soxteaching: chem, baseball, stories
How It Went Down
The final exam in AP Chemistry was administered over a two-day period this week. The thinking is to simulate the actual AP Chemistry exam, which takes place on Monday, May 6th. The way this was accomplished was to give the two halves of the exam separately, with the free-response section delivered on Tuesday and the multiple-choice section delivered on Wednesday. Each class is normally one hour so both classes on both days encroached on adjacent time periods. Period E used the “Advisory” block after the normal class and Period F used “Office Hours” immediately beforehand. A similar arrangement was implemented on Wednesday for each class. Indeed, the logistical elements to make this happen were big and every year requires a new and unique solution
I have certainly struggled to find the proper balance between pushing the students and flexing to allow for the students to find their own balance in life. That stated, they unanimously wanted the final exam before the actual AP exam and almost all of them wanted it to be administered in class. This was the best way to make this happen. As I have written before on this blog, I offer the students ” the deal,” in which getting a “4” or “5” on the final entitles the student to an automatic “A” in the course, regardless of the semester’s performance. As a result, the final offers unusually high stakes and keeps those students motivated by grades reaching through the end of the semester. So, if I am offering “the deal” then the test must be real and administered in a real fashion, which is an interesting task. The test must also be cleanly evaluated using AP standards and not using “high school” ways of looking at work. Letting go of the latter took me years to do and learning the former took me even longer.
Day 0: Study Session
I violated my own rule by offering a study session which systematically marched through the year’s content. By this point in the course I have so little impact on how each student performs, in terms of content, but my intent was to enter into conversation about strategy and confidence about the exam. While this wasn’t a “Rah! Rah!” session by any means, my goal was to assure those that attended (20 of the 22) that they have learned everything they need to know to do well. There is a great amount of freaking out that occurs and I have seen students implode under the pressure. Thoughtfully covering the material, along with a summarizing topic sheet, might help them along. With some pizza, drinks, jokes and hard work the session went quite well.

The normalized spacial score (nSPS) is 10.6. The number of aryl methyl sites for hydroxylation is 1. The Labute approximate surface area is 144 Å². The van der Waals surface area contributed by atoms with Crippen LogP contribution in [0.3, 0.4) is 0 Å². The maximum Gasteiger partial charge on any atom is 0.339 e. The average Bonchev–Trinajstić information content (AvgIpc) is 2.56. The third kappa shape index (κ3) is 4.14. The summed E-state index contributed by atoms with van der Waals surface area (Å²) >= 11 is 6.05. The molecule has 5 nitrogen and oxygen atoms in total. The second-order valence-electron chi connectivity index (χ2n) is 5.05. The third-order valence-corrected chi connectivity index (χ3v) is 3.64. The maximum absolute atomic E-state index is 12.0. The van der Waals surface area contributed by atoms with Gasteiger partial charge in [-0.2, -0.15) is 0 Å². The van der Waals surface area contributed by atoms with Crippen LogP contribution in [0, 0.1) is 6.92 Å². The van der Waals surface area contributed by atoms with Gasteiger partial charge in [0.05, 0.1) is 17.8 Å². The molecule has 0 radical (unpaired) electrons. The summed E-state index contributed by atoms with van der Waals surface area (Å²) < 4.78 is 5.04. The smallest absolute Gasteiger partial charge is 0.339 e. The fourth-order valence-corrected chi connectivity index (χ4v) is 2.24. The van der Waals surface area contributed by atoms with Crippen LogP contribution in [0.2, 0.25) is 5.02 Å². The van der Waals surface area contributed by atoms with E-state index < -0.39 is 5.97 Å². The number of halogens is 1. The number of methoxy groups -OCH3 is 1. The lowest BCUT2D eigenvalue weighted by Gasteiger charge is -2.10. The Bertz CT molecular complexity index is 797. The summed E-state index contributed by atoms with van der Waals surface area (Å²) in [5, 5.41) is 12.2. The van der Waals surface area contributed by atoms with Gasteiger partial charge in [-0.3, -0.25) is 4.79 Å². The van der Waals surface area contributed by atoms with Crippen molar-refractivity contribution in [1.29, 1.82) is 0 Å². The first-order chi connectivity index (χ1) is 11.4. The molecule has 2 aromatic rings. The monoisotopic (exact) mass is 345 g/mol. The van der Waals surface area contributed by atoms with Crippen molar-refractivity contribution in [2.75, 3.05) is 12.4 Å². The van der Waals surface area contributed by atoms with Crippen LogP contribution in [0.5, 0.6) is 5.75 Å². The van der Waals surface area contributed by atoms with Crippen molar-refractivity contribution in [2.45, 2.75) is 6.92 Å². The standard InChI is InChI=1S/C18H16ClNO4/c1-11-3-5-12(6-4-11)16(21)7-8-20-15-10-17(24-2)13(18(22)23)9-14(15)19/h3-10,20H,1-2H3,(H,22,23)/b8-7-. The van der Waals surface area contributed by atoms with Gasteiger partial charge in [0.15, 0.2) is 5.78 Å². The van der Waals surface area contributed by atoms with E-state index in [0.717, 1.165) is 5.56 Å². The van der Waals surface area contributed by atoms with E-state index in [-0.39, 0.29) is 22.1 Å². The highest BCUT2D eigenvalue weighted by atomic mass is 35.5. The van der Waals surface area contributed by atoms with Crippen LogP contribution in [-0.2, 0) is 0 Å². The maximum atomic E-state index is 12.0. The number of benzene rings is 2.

Day 1: Free Response
I decided to give the F/R questions first, as they are considered to be the most demanding of the two sections. There is no way to fake the answers and this section often leaves students a bit down. It also gives me a chance to grade this part before offering the M/C section. It’s tough to tell how students are doing during a test, unless there is a complete disaster happening, so my thoughts were that they hung in there and did well. After grading this section I knew that they had done very well.
Day 2: Multiple Choice
Many students asked for their F/R grades before taking the second part of the exam and this made most of them ecstatic. The challenge is to help them maintain an even temper while they finish the final 90 minutes of testing. The tests were graded immediately after school.
And now the suspense of the grades is upon me in a huge way…